W. Somerset Maugham was born in 1874 in Paris, he is a famous English writer, who also received medical degree, but never practiced it. For a long time of his career of writer, he had no success, only in 1907, his “Lady Frederic”, a comedy of manners, was produced in London, and after it he became famous. Further on his plays were performed all over the world. He wrote his novels in Europe, where spent a lot of time travelling. He died in 1965. His novel “The Escape” is subjectivised, it was said by person, who narrates about his friend, friend’s experience avoiding the wedding.
The narrator describes his friend’s, Roger Charing, love and sudden effulgent flash of intuition, that he mustn’t get married on Ruth Barlow. The most important theme of the extract is man’s craft mixed with gentleship, how real man should hit the right road, without hurting a woman, who believes him. Beside, the author dwells on the moment that Roger thinks about his own estate. The extract mostly built on chasing ideal house for the couple, Roger and Ruth. Their chasing becomes routine for Ruth, because Roger promised her to marry after they find ideal house, through 2 years Roger does his best to avoid marriage.
The moment, where Ruth becomes angry and tired of seeking for house is denoument of the extract. The concluding part is their letters to each other, where Ruth writes him that soon she has a wedding, and he presents her some examples of houses. At the beginning of the extract the narrator introduces with the character of his friend, who left his bride, and spent a year travelling around the world, avoiding marriage. Describing this scene, the author uses such stylistic devices as hyperbole (e. g. …nothing, but instant flight could help him; with a toothbrush for all his luggage), metaphor (e. g. : seeing the inevitable loom). Further on, the author introduces to the main characters: Roger Charing and Ruth Barlow.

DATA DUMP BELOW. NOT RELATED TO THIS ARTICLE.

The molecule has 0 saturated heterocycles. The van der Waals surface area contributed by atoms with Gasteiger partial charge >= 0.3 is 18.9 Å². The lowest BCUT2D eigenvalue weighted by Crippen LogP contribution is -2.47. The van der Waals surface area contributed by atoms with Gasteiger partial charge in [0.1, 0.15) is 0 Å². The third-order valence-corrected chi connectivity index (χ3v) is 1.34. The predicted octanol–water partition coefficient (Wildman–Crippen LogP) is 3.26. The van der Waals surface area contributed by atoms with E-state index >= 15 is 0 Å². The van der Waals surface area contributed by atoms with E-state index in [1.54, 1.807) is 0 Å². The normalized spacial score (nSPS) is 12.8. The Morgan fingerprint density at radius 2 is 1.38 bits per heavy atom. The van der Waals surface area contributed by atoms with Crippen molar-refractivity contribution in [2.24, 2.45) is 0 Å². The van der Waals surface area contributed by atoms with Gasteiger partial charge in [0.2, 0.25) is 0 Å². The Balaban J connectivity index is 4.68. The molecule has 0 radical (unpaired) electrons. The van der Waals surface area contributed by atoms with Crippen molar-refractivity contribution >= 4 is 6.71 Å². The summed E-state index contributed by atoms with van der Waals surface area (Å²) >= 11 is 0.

He dwells on the appearance and describes them using simile (e. g. : He went down like a row of ninepins; if, like Roger Charing, you were…), epithets (e. g. : splendid dark eyes; hefty fellow, big and lovely eyes) and hyperbole, with help of which the author accomplishes their full portraiture (e. . : eyes, the most moving I’ve ever saw; they seemed to be ever on the point of filling with tears; lamb, he was sure to die). The narrator also dwells on his attitude to Ruth after their played bridge, using metaphor (e. g. : trumped my best card), simile (e. g. : as hard as nails; I behaved like an angel; mine rather than hers). Then, the author passes on to the scene, where Roger decides that he doesn’t love Ruth and doesn’t want to marry her. His feelings the author describes with metaphor, metonymy (e. g. to wring his heart-strings; his eyes were opened, wounded feelings) and hyperboles, that makes the extract more impressive (e. g. : more screwed man; solemn oath; immoderately high figure). Then, the author passes on to the scene, where Roger keeps his own counsel, continuing show her attention to all her wishes. But there’s one moment, that Roger promised Ruth to marry, when they will find a house, that suits them. Their chasing the narrator images with anaphora (e. g. : repeating of the word “sometimes”).
The story ends with the moment, when Ruth becomes tired and with “unaccustomed hardness” in her voice asks Roger about their marriage, but after the answer he gives, soon she informs him that she gets married. Roger, as wise and crafty man, says that he disappointed about it and sends her seven orders to view. The general slant of the story is ironical. To sum up, the extract shows the psychology of men and women, how do they react on wedding and what could do a man avoiding marriage without hurting woman. I think that nowadays this extract may be considered as a lesson to men.